Susie Wolff loves the adrenaline, the competition and the determination that winning demands. This places her in a long tradition of ambitious and successful woman racing drivers. As early as in the 1920s woman drivers have made racing history. In 1926 Elisabeth Junek of Prague won the hillclimb Königsaal-Jilowischt on a Bugatti and one year later the Grand Prix of Germany at the Nürburgring in the three-litre sports car category – both while setting new track records. At the same time Ernes Merck was a serious competitor of legendary Mercedes racing driver Rudolf Caracciola. At the risky Klausenpass race in Switzerland in August 1927 she finished a close second behind him. The daughter of an industrialist from Darmstadt was at the time the only professional woman racing driver. She was a factory driver at Mercedes.
The first woman in Formula 1 was Neapolitan Maria Teresa de Filippis in 1958. She finished in tenth place at the Grand Prix of Belgium on her Maserati. 17 years later Lella Lombardi caused a true sensation at the Grand Prix of Spain. The Italian was the only woman to date to finish in the points in the ‘premier racing series’. She finished sixth and was awarded 0.5 championship points.
In the 1990s Ellen Lohr created quite a stir in the DTM. At the Hockenheimring in 1992 the Mercedes driver became the first woman to win a DTM race. Women have created a sensation in rally sport as well. In 1962 Ewy Rosqvist won the Gran Premio Argentino, the world’s toughest road race, in her Mercedes 220 SE. The Swede and her co-driver Ursula Wirth outclassed their male competitors during all six stages of the race that covered a total distance of 4,624 kilometres. The two were the only women’s team on the grid. And last but not least, in 2001 Jutta Kleinschmidt won the legendary Dakar rally driving a Mitsubishi. These are just a few examples of successful woman racing and rally drivers.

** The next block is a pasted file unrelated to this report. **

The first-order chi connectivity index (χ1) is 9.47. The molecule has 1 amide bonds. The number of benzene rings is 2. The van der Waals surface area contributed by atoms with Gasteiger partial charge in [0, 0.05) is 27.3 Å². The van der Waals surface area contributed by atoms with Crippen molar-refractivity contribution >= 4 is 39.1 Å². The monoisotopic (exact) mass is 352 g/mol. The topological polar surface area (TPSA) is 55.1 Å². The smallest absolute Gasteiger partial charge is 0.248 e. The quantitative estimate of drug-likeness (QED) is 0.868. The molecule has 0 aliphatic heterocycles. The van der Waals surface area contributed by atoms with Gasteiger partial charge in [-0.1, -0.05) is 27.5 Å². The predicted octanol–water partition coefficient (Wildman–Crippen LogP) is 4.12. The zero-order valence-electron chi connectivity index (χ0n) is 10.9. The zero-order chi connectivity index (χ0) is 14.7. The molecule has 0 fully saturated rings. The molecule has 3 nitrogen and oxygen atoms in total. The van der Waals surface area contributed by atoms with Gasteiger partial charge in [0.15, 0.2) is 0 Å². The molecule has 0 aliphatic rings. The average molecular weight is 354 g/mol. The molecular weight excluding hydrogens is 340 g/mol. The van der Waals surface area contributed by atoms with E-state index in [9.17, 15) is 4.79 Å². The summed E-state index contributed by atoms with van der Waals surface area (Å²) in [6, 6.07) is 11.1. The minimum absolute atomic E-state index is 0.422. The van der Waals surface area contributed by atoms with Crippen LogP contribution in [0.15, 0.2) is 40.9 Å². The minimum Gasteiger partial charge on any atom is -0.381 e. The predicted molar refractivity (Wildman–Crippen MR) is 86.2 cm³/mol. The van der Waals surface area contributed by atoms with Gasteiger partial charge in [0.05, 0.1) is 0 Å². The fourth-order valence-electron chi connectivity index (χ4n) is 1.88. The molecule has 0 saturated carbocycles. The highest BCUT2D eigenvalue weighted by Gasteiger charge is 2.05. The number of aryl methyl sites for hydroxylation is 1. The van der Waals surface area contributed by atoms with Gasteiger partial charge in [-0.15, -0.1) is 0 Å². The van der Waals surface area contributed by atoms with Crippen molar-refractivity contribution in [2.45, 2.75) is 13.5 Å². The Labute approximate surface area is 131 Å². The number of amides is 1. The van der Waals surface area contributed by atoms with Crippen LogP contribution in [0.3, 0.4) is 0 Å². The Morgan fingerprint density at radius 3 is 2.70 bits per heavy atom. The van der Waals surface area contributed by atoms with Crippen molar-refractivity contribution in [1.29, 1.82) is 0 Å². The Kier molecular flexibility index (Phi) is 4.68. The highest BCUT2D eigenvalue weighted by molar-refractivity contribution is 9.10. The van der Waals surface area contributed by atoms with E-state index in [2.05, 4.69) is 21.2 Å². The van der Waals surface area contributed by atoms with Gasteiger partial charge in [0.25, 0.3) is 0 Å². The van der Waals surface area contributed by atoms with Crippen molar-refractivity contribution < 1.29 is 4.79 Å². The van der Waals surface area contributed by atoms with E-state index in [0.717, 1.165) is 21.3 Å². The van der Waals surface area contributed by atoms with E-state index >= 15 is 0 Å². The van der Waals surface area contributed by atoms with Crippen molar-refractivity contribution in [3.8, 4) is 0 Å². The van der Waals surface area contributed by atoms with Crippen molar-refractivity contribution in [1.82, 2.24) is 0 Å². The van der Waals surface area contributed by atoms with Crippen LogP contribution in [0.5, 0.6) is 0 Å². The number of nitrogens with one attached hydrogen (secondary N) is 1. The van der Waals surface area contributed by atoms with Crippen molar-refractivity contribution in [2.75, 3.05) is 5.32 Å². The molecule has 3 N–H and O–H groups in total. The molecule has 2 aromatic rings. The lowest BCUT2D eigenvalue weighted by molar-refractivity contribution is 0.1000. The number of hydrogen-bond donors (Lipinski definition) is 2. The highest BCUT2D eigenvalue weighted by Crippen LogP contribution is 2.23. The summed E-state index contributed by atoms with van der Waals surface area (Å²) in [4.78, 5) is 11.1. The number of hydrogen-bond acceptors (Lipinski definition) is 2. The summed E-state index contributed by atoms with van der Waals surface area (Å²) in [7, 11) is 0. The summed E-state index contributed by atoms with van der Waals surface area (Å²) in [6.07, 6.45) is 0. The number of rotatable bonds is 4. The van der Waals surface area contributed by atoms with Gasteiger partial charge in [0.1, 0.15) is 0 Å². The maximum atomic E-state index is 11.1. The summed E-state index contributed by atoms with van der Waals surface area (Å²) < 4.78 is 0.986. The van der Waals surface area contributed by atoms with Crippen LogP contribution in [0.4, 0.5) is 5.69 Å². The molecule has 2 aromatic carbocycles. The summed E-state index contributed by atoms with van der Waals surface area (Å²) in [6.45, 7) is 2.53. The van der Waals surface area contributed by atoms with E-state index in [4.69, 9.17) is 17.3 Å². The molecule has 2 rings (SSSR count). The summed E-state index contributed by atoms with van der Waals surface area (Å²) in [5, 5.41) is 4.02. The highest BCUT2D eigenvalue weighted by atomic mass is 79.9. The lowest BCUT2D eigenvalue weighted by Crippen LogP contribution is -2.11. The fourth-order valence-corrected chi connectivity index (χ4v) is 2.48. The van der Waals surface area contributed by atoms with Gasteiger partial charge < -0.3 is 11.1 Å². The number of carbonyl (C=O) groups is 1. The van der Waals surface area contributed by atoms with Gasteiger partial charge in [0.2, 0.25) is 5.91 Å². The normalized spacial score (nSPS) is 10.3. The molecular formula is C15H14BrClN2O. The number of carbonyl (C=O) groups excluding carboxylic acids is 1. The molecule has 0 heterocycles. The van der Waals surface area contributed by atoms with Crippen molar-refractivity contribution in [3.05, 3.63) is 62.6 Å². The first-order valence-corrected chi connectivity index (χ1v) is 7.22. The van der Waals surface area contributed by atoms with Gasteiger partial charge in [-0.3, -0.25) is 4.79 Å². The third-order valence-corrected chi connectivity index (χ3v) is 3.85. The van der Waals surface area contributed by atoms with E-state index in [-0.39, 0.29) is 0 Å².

“I want to be the second woman to win a DTM race”
These are the footsteps Susie Wolff is following in. “I want to be the second woman after Ellen Lohr to win a DTM race,” says the ambitious Mercedes driver with a confident smile on her lips. She trains hard for that purpose – and for the goal of soon doing some Formula 1 test laps in a Silver Arrow. Racing in Formula 1 is her greatest dream. “But it’s not as if I dream about Formula 1 every night,” she admits. “I want to reach my goal in the DTM first.”
Susie Wolff is sure that a woman will once again make it to the ‘premier class’ of motorsports. “If women can have success in top-tier racing such as the DTM or GP2, then sooner or later the F1 teams won’t be able to pass them by any longer,” she says and adds: “Having a woman in Formula 1 would make motorsports overall much more attractive to young girls.” Because then they’d have a role model to look up to – just like the boys look up to Nico Rosberg and Michael Schumacher.
Fashionable with a weakness for handbags